San Jose Divorce Attorney

Divorce is a significant event in anyone's life and requires careful handling. It entails more than just ending a marriage; it also involves dividing shared assets, arranging child custody, and managing ongoing child support responsibilities. If you are facing a divorce, it is essential to consult a San Jose Divorce Attorney early in the process to safeguard your family's best interests.

Many people enter marriage with the hope that it will last a lifetime. Marriage is not just a romantic bond but also a means to provide stability for children and establish an economic partnership. Unfortunately, despite these intentions, statistics reveal that nearly half of all marriages eventually end in divorce.

Divorce in California

According to Black's Law Dictionary, divorce is defined as the legal process of ending a marriage as determined by a court. This definition is applicable in California, where divorce dissolves the marital bond and restores the parties to their unmarried status under the court's authority. In California, a "no-fault" divorce system is recognized, allowing individuals to seek divorce or separation without needing to prove fault on the part of either spouse. Typically, divorces are based on "irreconcilable differences," although they can also be sought due to "legal incapacity to make decisions." If the marriage took place outside of California, at least one spouse must have been a resident of California (and the relevant county) for a minimum of six months before filing for divorce in the state.

Initiating a divorce typically involves filing a petition that details aspects of the marriage, such as its date. If there are children involved or a possibility for reconciliation, the court may pause proceedings for up to 30 days. In cases where there are no children, the marriage lasted less than five years, and neither spouse owns real estate, the marriage can be legally ended through a simplified process called summary dissolution. However, it is important to note that this method involves waivers, including giving up any entitlement to spousal support.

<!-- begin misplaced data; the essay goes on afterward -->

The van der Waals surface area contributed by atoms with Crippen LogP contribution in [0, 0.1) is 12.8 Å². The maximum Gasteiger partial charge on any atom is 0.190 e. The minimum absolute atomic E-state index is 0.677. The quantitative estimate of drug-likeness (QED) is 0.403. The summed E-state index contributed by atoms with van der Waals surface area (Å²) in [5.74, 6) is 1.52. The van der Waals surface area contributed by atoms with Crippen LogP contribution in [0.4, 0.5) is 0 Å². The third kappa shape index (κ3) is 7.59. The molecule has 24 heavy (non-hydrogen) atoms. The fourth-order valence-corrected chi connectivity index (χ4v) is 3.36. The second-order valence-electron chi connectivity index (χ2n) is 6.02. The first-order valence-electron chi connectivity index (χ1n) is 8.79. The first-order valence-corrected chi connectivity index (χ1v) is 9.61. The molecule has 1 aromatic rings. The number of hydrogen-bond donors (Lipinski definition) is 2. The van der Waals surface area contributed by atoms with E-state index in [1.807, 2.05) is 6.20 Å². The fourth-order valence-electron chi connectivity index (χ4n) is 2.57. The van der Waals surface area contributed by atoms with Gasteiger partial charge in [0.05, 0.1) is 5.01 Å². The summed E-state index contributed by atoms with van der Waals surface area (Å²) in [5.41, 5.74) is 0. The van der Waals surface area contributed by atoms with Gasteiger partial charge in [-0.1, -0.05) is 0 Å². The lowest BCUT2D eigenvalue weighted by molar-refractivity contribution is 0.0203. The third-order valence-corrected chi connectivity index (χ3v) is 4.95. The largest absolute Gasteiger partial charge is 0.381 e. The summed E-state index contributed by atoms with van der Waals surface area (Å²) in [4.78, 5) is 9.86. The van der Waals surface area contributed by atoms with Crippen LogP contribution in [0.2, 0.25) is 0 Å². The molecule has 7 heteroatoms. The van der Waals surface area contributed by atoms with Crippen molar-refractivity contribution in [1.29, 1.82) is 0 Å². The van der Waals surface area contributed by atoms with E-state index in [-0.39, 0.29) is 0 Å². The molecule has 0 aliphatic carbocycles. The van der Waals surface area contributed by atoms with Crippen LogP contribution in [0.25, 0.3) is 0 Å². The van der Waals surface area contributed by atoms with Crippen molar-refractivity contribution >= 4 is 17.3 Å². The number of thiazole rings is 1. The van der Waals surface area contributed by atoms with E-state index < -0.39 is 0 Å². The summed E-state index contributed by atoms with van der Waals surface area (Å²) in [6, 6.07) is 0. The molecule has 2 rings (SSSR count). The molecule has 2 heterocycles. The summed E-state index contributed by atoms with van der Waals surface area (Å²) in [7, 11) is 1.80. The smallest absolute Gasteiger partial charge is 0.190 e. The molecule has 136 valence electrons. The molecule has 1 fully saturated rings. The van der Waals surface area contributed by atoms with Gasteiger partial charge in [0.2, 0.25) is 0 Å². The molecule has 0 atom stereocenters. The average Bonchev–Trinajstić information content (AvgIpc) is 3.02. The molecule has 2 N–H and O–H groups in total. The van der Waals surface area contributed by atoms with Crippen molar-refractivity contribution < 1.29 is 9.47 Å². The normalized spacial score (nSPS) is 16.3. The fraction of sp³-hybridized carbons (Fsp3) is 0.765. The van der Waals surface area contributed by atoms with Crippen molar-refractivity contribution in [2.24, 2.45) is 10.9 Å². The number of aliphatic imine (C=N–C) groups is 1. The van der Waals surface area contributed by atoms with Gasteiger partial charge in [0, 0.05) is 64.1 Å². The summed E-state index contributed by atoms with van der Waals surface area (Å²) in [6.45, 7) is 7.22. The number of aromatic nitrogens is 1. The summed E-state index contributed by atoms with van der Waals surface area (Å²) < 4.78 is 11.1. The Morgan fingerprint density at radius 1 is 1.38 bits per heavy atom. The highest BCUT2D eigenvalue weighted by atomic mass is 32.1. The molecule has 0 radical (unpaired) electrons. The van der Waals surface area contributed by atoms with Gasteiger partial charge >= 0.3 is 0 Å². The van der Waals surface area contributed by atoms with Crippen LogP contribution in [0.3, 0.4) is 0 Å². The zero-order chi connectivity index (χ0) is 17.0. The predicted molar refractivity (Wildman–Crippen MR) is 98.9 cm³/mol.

While the Supreme Court's recent decision in Obergefell v. Hodges legalized same-sex marriage nationwide, including in California, same-sex couples still face similar challenges when marriages break down. They must undergo divorce proceedings just like heterosexual couples


Aeschleman Law, based in San Jose, California, specializes in providing personalized divorce services throughout Santa Clara, Alameda, and San Mateo Counties. Whether you're facing divorce, child custody issues, family support matters, or the need to create prenuptial or postnuptial agreements, our team of San Jose divorce attorneys is here to help. To schedule a consultation, please call us at 408-724-8930 or fill out the form at the bottom of this website.

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Meet The Aeschleman Team

Nicole Aeschleman

Managing Partner

Michael L. McDougall

Senior Associate Attorney

Wendy Andham

Certified Paralegal

Wendy Alvarez


Katharine French


San Jose Divorce Lawyers


Aeschleman Law stands out with our commitment to personalized legal solutions. Our experienced divorce attorneys understand that each case is unique and requires a tailored approach. We work closely with our clients to devise strategies that meet both their immediate and long-term needs. Utilizing alternative dispute resolution techniques and innovative settlement options, we strive to achieve the most favorable outcomes for our clients' divorce cases.

Void and Voidable Marriages

In limited circumstances, a marriage may be voided rather than dissolved. A marriage may be voided only upon a court's finding that the relationship was illegitimate, such as in cases of certain marriages between family members.

Legal Separation

Legal separation is an alternative for spouses seeking time apart without the finality of divorce. Unlike the legal dissolution of marriage, which returns spouses to their "unmarried" status, legal separation allows spouses to live apart and divide assets while still being considered "married." During this period, neither individual can remarry. Legal separation provides couples the opportunity to consider their future without the administrative burden of divorce, and it may still lead to the dissolution of marriage if they decide to proceed with a divorce later.

Marital Property

One of the most critical considerations during a divorce proceeding is the property acquired during the marriage. The court presumes that such property is community property, jointly held by both spouses. However, this presumption can be overcome through proof that the property was agreed to be separate or was acquired as separate property.

The court often encourages both parties to agree on the division of the marital estate, typically achieved during mediation or arbitration. In cases involving high net worth assets or a contested divorce, the court may need to intervene to determine an equitable division of assets. The court considers various factors, such as the grounds for the divorce and whether the marriage produced any children, in its decision-making process.

The division of marital property includes assets like retirement plans and other financial assets acquired during the marriage. Consulting with an experienced family law attorney is crucial to ensure you receive the assets you are entitled to under the agreement. Additionally, certain debts and liabilities, such as student loans and mortgages, must be considered during the division of property and can significantly impact the dissolution process.